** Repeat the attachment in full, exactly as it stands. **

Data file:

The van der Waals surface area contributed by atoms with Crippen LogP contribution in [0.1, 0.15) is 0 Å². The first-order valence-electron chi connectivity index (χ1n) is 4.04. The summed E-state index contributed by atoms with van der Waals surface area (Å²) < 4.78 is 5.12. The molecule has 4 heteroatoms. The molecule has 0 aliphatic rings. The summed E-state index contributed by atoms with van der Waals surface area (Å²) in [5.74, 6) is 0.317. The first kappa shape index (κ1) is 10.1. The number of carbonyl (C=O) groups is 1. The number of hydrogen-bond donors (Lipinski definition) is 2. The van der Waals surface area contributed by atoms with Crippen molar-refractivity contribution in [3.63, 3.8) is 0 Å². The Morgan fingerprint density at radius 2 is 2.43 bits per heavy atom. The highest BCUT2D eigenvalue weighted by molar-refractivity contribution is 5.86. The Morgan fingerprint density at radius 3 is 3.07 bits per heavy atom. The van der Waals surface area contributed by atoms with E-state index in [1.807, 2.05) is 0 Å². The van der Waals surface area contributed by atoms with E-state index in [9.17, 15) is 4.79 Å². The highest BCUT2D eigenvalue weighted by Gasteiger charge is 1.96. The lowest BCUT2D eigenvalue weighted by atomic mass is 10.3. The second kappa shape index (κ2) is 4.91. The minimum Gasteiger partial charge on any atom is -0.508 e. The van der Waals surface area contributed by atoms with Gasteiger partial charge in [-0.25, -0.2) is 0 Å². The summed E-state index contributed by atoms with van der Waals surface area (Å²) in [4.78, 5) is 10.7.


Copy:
The van der Waals surface area contributed by atoms with Crippen LogP contribution in [0.1, 0.15) is 0 Å². The first-order valence-electron chi connectivity index (χ1n) is 4.04. The summed E-state index contributed by atoms with van der Waals surface area (Å²) < 4.78 is 5.12. The molecule has 4 heteroatoms. The molecule has 0 aliphatic rings. The summed E-state index contributed by atoms with van der Waals surface area (Å²) in [5.74, 6) is 0.317. The first kappa shape index (κ1) is 10.1. The number of carbonyl (C=O) groups is 1. The number of hydrogen-bond donors (Lipinski definition) is 2. The van der Waals surface area contributed by atoms with Crippen molar-refractivity contribution in [3.63, 3.8) is 0 Å². The Morgan fingerprint density at radius 2 is 2.43 bits per heavy atom. The highest BCUT2D eigenvalue weighted by molar-refractivity contribution is 5.86. The Morgan fingerprint density at radius 3 is 3.07 bits per heavy atom. The van der Waals surface area contributed by atoms with E-state index in [1.807, 2.05) is 0 Å². The van der Waals surface area contributed by atoms with E-state index in [9.17, 15) is 4.79 Å². The highest BCUT2D eigenvalue weighted by Gasteiger charge is 1.96. The lowest BCUT2D eigenvalue weighted by atomic mass is 10.3. The second kappa shape index (κ2) is 4.91. The minimum Gasteiger partial charge on any atom is -0.508 e. The van der Waals surface area contributed by atoms with Gasteiger partial charge in [-0.25, -0.2) is 0 Å². The summed E-state index contributed by atoms with van der Waals surface area (Å²) in [4.78, 5) is 10.7.